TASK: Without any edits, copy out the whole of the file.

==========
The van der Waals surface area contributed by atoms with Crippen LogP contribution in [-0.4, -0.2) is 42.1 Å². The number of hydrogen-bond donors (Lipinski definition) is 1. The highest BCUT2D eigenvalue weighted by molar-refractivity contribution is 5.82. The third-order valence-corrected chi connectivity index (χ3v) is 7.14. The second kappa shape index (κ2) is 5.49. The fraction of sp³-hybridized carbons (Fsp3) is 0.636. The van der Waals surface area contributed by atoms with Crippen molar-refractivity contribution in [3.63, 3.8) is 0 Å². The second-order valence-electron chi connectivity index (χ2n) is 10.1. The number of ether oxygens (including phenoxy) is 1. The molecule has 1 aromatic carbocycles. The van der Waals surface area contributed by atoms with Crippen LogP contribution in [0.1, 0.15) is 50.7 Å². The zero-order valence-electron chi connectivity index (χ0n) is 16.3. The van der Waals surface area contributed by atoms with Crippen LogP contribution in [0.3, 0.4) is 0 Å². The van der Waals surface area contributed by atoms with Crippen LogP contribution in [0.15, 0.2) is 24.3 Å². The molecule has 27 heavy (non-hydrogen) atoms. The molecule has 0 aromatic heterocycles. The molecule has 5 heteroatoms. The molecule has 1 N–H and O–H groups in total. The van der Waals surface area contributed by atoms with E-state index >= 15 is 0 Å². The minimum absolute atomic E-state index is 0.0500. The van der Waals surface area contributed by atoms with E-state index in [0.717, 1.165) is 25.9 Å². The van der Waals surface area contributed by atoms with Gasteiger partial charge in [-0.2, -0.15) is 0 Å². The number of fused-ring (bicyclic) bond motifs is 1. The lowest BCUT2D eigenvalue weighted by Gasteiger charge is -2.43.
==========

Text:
The van der Waals surface area contributed by atoms with Crippen LogP contribution in [-0.4, -0.2) is 42.1 Å². The number of hydrogen-bond donors (Lipinski definition) is 1. The highest BCUT2D eigenvalue weighted by molar-refractivity contribution is 5.82. The third-order valence-corrected chi connectivity index (χ3v) is 7.14. The second kappa shape index (κ2) is 5.49. The fraction of sp³-hybridized carbons (Fsp3) is 0.636. The van der Waals surface area contributed by atoms with Crippen molar-refractivity contribution in [3.63, 3.8) is 0 Å². The second-order valence-electron chi connectivity index (χ2n) is 10.1. The number of ether oxygens (including phenoxy) is 1. The molecule has 1 aromatic carbocycles. The van der Waals surface area contributed by atoms with Crippen LogP contribution in [0.1, 0.15) is 50.7 Å². The zero-order valence-electron chi connectivity index (χ0n) is 16.3. The van der Waals surface area contributed by atoms with Crippen LogP contribution in [0.3, 0.4) is 0 Å². The van der Waals surface area contributed by atoms with Crippen LogP contribution in [0.15, 0.2) is 24.3 Å². The molecule has 27 heavy (non-hydrogen) atoms. The molecule has 0 aromatic heterocycles. The molecule has 5 heteroatoms. The molecule has 1 N–H and O–H groups in total. The van der Waals surface area contributed by atoms with E-state index >= 15 is 0 Å². The minimum absolute atomic E-state index is 0.0500. The van der Waals surface area contributed by atoms with E-state index in [0.717, 1.165) is 25.9 Å². The van der Waals surface area contributed by atoms with Gasteiger partial charge in [-0.2, -0.15) is 0 Å². The number of fused-ring (bicyclic) bond motifs is 1. The lowest BCUT2D eigenvalue weighted by Gasteiger charge is -2.43.